November 9, 2012
Researchers Believe That Gut Reactions Can Be Trusted When Making Quality Decisions
Alan McStravick for redOrbit.com - Your Universe Online
Intuition will tell the thinking mind where to look next — Jonas Salk
We make decisions every day. The number of decisions we must make is innumerable. From when to get up, to which towel to use after the shower, to how much toothpaste to squeeze out of the tube, to coffee or tea, etc., etc. And this previous list that hasn´t even gotten you out the front door on your way to work doesn´t even take into account our subconscious decisions, like placing the left foot forward after the right foot to take you to the paper in the driveway that you decide to pick up. Just because it is routine doesn´t mean you didn´t make a decision, this day, to engage in your routine. But how do we make these decisions? And how do we arrive at a decision in a situation we are patently unfamiliar with? These questions were asked by Professor Marius Usher of Tel Aviv University´s (TAU) School of Psychological Sciences and his fellow researchers.
There has always been an interest on the part of scientists to get to the root cause of how we make our decisions. How did someone choose left instead of right? Why did they pick A and not B? These same scientists have wanted to explore how instinct and intellect figure into the process exactly. And now the research team from TAU has found that decisions that we make based upon intuition have surprisingly positive outcomes. In fact, in their study, when participants were forced to choose between two options based on instinct alone, the participants made the correct decision a shocking 90 percent of the time.
According to Usher, even at the intuitive level, there is an important part of the decision-making process that is the “integration of value”, or one taking into account both the positive and negative factors of each option that arises through an overall picture. Whether you are deciding between the beef or chicken or which house to buy, there are various relevant criteria that contribute to the overall decision-making process.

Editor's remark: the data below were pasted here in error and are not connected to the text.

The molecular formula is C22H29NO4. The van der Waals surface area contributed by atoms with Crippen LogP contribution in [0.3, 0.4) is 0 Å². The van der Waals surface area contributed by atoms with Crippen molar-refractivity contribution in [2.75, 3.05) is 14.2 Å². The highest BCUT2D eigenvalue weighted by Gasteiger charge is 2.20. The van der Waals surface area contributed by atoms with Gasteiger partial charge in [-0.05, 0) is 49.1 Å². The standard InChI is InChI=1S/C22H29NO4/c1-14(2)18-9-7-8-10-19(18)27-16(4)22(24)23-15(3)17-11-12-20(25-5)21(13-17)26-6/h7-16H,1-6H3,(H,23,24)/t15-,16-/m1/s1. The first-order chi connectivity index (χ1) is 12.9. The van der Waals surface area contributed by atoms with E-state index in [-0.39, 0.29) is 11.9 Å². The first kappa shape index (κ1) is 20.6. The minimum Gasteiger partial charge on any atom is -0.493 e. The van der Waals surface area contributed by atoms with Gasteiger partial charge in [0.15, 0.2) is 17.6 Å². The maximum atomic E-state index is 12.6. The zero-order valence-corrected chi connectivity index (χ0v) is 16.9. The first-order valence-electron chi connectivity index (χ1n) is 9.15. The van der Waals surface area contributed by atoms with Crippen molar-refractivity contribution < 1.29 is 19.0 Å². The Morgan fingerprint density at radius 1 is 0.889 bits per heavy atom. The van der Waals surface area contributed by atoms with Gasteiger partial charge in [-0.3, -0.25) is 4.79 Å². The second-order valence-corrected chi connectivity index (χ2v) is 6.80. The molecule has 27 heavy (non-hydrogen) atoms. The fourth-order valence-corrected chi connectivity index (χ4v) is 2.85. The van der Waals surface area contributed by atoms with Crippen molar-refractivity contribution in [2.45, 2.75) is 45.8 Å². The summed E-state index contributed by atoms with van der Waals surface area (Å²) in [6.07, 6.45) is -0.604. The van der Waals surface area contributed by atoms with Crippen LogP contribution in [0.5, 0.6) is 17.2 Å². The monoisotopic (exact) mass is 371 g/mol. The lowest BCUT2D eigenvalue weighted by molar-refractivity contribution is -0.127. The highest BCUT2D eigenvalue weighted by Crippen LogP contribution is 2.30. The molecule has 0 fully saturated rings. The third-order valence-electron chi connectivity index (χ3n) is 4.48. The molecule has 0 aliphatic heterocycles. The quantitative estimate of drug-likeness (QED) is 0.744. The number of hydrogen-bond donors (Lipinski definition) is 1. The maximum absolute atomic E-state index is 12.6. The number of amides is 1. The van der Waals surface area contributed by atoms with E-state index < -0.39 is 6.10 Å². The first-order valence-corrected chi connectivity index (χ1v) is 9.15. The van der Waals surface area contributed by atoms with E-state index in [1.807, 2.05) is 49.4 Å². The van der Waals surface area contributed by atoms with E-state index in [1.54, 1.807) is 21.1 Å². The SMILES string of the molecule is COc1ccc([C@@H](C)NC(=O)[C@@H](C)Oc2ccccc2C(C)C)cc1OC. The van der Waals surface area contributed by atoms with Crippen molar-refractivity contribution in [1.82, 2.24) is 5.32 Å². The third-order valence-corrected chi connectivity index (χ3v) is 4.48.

"The study demonstrates that humans have a remarkable ability to integrate value when they do so intuitively, pointing to the possibility that the brain has a system that specializes in averaging value," Prof. Usher says. This could be the operational system on which common decision-making processes are built.
To test his theory, Usher designed an experiment in which participants would be put through a carefully controlled decision-making process. Flashing across a computer monitor, in quick succession, were pairs of numbers. All of the numbers that appeared on the right of the screen and all those on the left side of the screen were considered a group. And each group represented returns on the stock market.
Going into the experiment, the test subjects were instructed to choose which of the two groups of numbers had the highest average. However, the speed with which the numbers were shown equated to between 2 and 4 pairs per second. This ensured the participants could not memorize the numbers or do proper mathematical calculations, according to Usher. He goes on, saying that in order to determine the highest average of either group, the participants had to rely upon “intuitive arithmetic.”
What Usher and his team discovered was that the participants were able to calculate the different values accurately at exceptional speed. Also, they were able to process a significant amount of data. The team even noted that the overall accuracy of the group increased in relation to the amount of data they were presented. As an example, when they were shown six pairs of numbers, the subjects chose accurately 65 percent of the time. But with an increase to 24 pairs of numbers being shown, researchers saw the subjects accuracy rate shoot up to an impressive 90 percent.
Usher claims the human brain has a suitable capacity to take in many pieces of information and decide on an overall value intuitively. He contends that a gut reaction can be trusted to make quality decisions. This conclusion is supported by Ushers earlier work that has been published in Frontiers of Cognitive Science and was co-authored by Professor Dan Zakay and Dr. Zohar Rusou.
There are, of course, certain biases to which intuition is subject to. According to Usher these biases may lead to more risks in the decision making process. At least a risk that a person is willing to take. The research team backed up this contention with tests designed specifically to measure a person´s risk taking tendencies. They were surprised when they found that a majority of the participants didn´t play it safe. The test presented the subjects with a choice between two sets of numbers with the same average. One set had a narrower distribution. The other had a broad distribution. So a subject presented with, say, 45 and 55 on the left and 70 and 30 on the right, would, a majority of the time, select the numbers on the right. Researchers determined that the subjects decision-making was swayed by the large numbers and they would take a chance on the broadly distributed number set rather than making the “safe” choice.
Usher states that though this study was based on a behavioral experiment he believes an interesting follow-up study might be to measure the brain activity throughout the task. This could possibly shed light on the physiological aspects of value integration.
The results of their study were recently published in the journal PNAS.